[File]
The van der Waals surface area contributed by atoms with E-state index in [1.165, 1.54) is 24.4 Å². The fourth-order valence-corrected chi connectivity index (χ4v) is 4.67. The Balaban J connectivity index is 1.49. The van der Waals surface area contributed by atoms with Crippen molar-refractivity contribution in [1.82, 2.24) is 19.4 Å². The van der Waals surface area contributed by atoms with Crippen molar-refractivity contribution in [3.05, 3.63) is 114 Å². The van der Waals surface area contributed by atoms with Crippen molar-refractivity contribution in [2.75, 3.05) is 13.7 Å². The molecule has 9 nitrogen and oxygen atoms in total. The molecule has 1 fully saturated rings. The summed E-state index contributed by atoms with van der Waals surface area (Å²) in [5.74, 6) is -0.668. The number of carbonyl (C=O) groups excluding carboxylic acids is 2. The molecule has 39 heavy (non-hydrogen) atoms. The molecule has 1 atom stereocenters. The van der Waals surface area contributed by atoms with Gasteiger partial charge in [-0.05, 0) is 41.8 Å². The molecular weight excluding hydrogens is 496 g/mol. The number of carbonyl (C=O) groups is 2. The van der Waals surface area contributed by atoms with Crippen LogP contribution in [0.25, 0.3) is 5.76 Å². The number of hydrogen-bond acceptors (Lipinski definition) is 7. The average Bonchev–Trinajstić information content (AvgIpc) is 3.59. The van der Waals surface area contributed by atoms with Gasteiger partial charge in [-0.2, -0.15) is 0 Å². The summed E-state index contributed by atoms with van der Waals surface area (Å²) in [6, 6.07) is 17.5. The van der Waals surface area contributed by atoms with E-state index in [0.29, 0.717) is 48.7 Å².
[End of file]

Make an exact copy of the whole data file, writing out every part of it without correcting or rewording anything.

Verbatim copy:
The van der Waals surface area contributed by atoms with E-state index in [1.165, 1.54) is 24.4 Å². The fourth-order valence-corrected chi connectivity index (χ4v) is 4.67. The Balaban J connectivity index is 1.49. The van der Waals surface area contributed by atoms with Crippen molar-refractivity contribution in [1.82, 2.24) is 19.4 Å². The van der Waals surface area contributed by atoms with Crippen molar-refractivity contribution in [3.05, 3.63) is 114 Å². The van der Waals surface area contributed by atoms with Crippen molar-refractivity contribution in [2.75, 3.05) is 13.7 Å². The molecule has 9 nitrogen and oxygen atoms in total. The molecule has 1 fully saturated rings. The summed E-state index contributed by atoms with van der Waals surface area (Å²) in [5.74, 6) is -0.668. The number of carbonyl (C=O) groups excluding carboxylic acids is 2. The molecule has 39 heavy (non-hydrogen) atoms. The molecule has 1 atom stereocenters. The van der Waals surface area contributed by atoms with Gasteiger partial charge in [-0.05, 0) is 41.8 Å². The molecular weight excluding hydrogens is 496 g/mol. The number of carbonyl (C=O) groups is 2. The van der Waals surface area contributed by atoms with Crippen LogP contribution in [0.25, 0.3) is 5.76 Å². The number of hydrogen-bond acceptors (Lipinski definition) is 7. The average Bonchev–Trinajstić information content (AvgIpc) is 3.59. The van der Waals surface area contributed by atoms with Gasteiger partial charge in [-0.2, -0.15) is 0 Å². The summed E-state index contributed by atoms with van der Waals surface area (Å²) in [6, 6.07) is 17.5. The van der Waals surface area contributed by atoms with E-state index in [0.29, 0.717) is 48.7 Å².